Srinivas Mukkamala was happy to observe, after a quick search online, that hackers exist on the University of Montana campus.

A cybersecurity expert and lead researcher for the Institute for Complex Additive Systems Analysis and Computational Analysis of Cyber Terrorism Against the U.S., Mukkamala noted that rather than a threat, the hackers were part of student group competing to solve complex programming challenges as quickly as possible.

Mukkamala ran across YouTube videos the students posted about their hacking work while researching Montana before his visit.

“It’s good to see,” Mukkamala said. “There are some teennagers saying, ‘What can I do?’ ”

To protect the ever-growing global network of digital data, you have to think like the bad guy, Mukkamala told his audience Tuesday during the “Montana Technology Connection” seminar aimed at highlighting and discussing the state of Montana’s technology infrastructure and the humans who support it.

Almost 90 percent of the tools designed to protect systems in cyberspace don’t provide proper security, Mukkamala said.

For example, Mukkamala’s team recently completed an analysis of a hospital’s digital medical control system. Their work showed crucial equipment was infected with a well-known Qakbot virus. The infection took place after the hospital installed a $780,000 security system.

Simple changes in malware allow it to escape notice from many of those systems, Mukkamala said.

Mukkalmala and his team often hack into systems to conduct security audits and provide research to improve cybersecurity.

A new system they’ve developed works to more quickly read, assess and adapt to changing security risks within minutes, instead of days. Allowing experts to hack into systems is crucial to finding holes in security, he said.

“A key (to staying secure) is making sure networks are connected” and talking to each other at a fast pace, Mukkamala said.

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To beat the bad guys, the industry needs more fast thinkers with strong analytical skills, Mukkamala said.

Another of Mukkamala’s online searches about Montana found there are a host of jobs in the cybersecurity field waiting to be filled.

In Montana, “there is no talent pool to support this emerging industry,” Mukkamala said.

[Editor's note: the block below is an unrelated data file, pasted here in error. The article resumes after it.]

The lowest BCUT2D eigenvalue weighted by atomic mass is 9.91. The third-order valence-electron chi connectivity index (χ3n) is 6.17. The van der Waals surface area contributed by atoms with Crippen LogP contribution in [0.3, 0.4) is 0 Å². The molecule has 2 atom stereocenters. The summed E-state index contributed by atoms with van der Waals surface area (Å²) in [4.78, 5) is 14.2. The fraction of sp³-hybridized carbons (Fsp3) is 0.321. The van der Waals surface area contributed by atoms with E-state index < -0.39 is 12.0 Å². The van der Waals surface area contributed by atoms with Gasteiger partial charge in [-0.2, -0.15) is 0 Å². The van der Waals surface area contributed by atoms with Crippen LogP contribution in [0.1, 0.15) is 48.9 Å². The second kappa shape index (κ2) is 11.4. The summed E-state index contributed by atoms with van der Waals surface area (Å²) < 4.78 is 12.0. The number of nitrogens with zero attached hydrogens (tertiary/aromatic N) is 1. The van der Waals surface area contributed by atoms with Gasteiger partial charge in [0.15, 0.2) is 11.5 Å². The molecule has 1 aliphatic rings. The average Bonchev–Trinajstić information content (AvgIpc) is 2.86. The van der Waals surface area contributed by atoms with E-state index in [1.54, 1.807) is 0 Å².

To help fill the void, it’s important for a community to understand its local cyber landscape.

“One thing we did was started offering cybersecurity classes for students and the public, certified courses,” Mukkamala said. “That’s where you can start to understand what your local needs are and start building cirriculum.”

Efforts to train a workforce that can stay ahead of cyber terrorists is constant and competitive.

“That kind of push should come from at least one university in each state,” Mukkamala said.

Conor Smith, president of First Call Computers who attended the seminar, said it’s a continual challenge to walk the line between providing customers with all the latest cyber tools, while maintaining security.

“People want access, but they want to be secure. Those two things are in conflict,” Smith said. “The main challenge is knowledge. It’s good to hear what’s going on out in the (cybersecurity) world. We need to take the challenges to the students and the community.”

The half-day “Montana Technology Connection” event at UM was one of several being held around the state. The idea is to spur discussions on Montana’s available technology infrastructure, including fiber-optic capacity, cybersecurity, big data analytics, data centers, managed services and cloud offerings.

A roundtable discussion following Mukkamala’s presentation included tech leaders from around the state and focused on how technology could drive business growth in Montana.

Reporter Jenna Cederberg can be reached at 523-5241 or at jenna.cederberg@missoulian.com.

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